Lifeline Australia is aiming to raise $5 million through their campaign ‘You’ve Got 30 Seconds To Save A Life’ to fill the funding gap caused by cancellation of key fundraising events, storefront closures and an increasing demand for services during the COVID-19 outbreak.
In March, Lifeline answered almost 90,000 calls for help, an increase of 25% over the same time last year – equating to one call every 30 seconds. As the service braces for continued increases, Lifeline is calling for donations from those who can, to help save lives.
Lifeline Canberra is expected to receive funds from the national emergency appeal (they do not receive funding from Lifeline Australia, except for the latest funding appeal). The local organisation will also receive $250,000, which includes $100,000 announced on 20 March, from the ACT Government to help meet call-demand. Lifeline Canberra Crisis Supporters answered 3,185 calls in the month of April (around 106 calls per day on average).
“This funding is vital as we continue to support the Canberra community,” Lifeline Canberra CEO Carrie Leeson said.
“It takes incredible courage, in a time of crisis, for individuals to pick up the phone and ask for help. Lifeline works tirelessly to get to every caller. With our crisis support teams already doubling down following the summer and bushfire seasons, this funding will go a long way to training and accrediting more crisis supporters.”
With 2020 being such a tough year of disasters, Lifeline Canberra have opened a second phone room within their centre allowing them to increase their capacity to answer callers.
According to Mandy Larsson OAM, director of service delivery at Lifeline Canberra, the crisis lines are in high demand at the moment, which they expect to continue for at least another 18 months post-COVID-19.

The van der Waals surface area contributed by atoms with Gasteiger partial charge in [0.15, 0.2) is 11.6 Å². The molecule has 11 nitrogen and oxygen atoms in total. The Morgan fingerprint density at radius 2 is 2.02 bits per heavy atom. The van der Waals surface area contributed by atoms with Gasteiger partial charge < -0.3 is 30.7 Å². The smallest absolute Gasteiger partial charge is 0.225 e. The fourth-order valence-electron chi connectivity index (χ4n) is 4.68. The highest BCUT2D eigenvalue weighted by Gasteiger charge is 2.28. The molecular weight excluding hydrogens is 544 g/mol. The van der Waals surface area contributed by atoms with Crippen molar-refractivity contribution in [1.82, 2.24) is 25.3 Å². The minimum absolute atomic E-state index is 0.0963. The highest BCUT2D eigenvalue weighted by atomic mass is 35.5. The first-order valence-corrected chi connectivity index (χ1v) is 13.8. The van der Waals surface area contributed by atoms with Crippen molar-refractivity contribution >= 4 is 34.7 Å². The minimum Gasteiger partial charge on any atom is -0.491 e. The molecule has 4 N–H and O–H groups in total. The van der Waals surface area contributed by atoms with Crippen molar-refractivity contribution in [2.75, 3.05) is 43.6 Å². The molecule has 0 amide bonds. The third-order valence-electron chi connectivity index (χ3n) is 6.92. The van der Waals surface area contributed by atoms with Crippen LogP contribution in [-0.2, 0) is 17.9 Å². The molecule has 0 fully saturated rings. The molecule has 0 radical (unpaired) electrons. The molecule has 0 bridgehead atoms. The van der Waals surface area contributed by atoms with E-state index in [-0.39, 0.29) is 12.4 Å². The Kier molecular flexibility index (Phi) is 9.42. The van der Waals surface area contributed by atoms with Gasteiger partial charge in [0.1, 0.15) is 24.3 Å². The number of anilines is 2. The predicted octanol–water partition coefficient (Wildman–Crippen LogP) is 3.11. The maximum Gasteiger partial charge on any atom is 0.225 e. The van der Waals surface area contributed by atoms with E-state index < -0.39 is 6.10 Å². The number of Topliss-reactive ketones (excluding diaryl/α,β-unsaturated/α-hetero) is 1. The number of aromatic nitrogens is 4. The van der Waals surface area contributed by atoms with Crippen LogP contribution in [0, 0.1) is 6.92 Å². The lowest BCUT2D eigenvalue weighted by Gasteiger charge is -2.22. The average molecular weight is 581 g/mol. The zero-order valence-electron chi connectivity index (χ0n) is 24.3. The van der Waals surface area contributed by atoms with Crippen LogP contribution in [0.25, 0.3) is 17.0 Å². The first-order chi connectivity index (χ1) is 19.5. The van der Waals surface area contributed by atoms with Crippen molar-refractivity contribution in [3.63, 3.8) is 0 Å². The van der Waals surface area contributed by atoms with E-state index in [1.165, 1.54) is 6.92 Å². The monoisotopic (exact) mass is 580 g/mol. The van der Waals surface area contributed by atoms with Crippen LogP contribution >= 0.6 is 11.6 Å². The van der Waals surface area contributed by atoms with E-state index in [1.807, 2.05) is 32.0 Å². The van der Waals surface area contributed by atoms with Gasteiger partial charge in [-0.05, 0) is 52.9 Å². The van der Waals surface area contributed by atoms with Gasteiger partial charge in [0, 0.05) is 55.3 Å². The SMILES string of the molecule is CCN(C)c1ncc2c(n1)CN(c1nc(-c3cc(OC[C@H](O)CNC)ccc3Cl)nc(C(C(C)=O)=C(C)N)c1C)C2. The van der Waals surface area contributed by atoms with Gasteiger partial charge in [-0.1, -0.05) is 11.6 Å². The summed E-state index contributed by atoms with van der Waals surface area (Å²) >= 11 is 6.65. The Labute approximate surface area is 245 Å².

Statistics show that there was a 23% increase in calls taken during Easter 2020 compared to Easter 2019. Good Friday was the busiest day on record for Lifeline nationally with 3,028 calls in one day. This is an increase of over 50% per day compared with an average day in the phone room during 2019.
“We have found while not all calls are COVID-19 focussed, the majority have COVID-19 as an issue, especially relating to anxiety surrounding the impact of what is happening in individual’s lives,” Ms Larsson said.
“Many of those struggling with mental health illnesses prior to COVID-19 are battling to see their professional supports and finding each day a challenge.
“We are also receiving many calls from individuals who are in desperate family situations where tensions are high, and the financial stress is becoming overwhelming,” she said.
If you are struggling, if you need support, or if you just need someone to talk to, call Lifeline on 13 11 14. To donate to the national Lifeline campaign, visit fundraise.lifeline.org.au/emergency-appeal or donate to Lifeline Canberra via lifelinecanberra.org.au/donate/
Mental health and wellbeing tips
To help Australians who may be feeling worried, anxious or overwhelmed by the COVID-19 outbreak, Lifeline has compiled the following mental health and wellbeing tips:
- Manage your exposure to media coverage as this can increase feelings of fear and anxiety. Be mindful of sources of information and ensure you are accessing good quality and accurate information.
- Follow a “calm yet cautious” approach. Do your best to remain calm and be mindful not to contribute to the widespread panic that can hinder efforts to positively manage the outbreak. Ensure you are following directives issued by the government, medical advice and observe good hygiene habits.
- Show compassion and kindness to one another. Strengthen the sense of community by connecting with and supporting each other.
- Actively manage your wellbeing by maintaining routines where possible, connect with family and friends (even if not in person), staying physically active, eating nutritious foods and seeking additional support by contacting Lifeline or further professional support as required.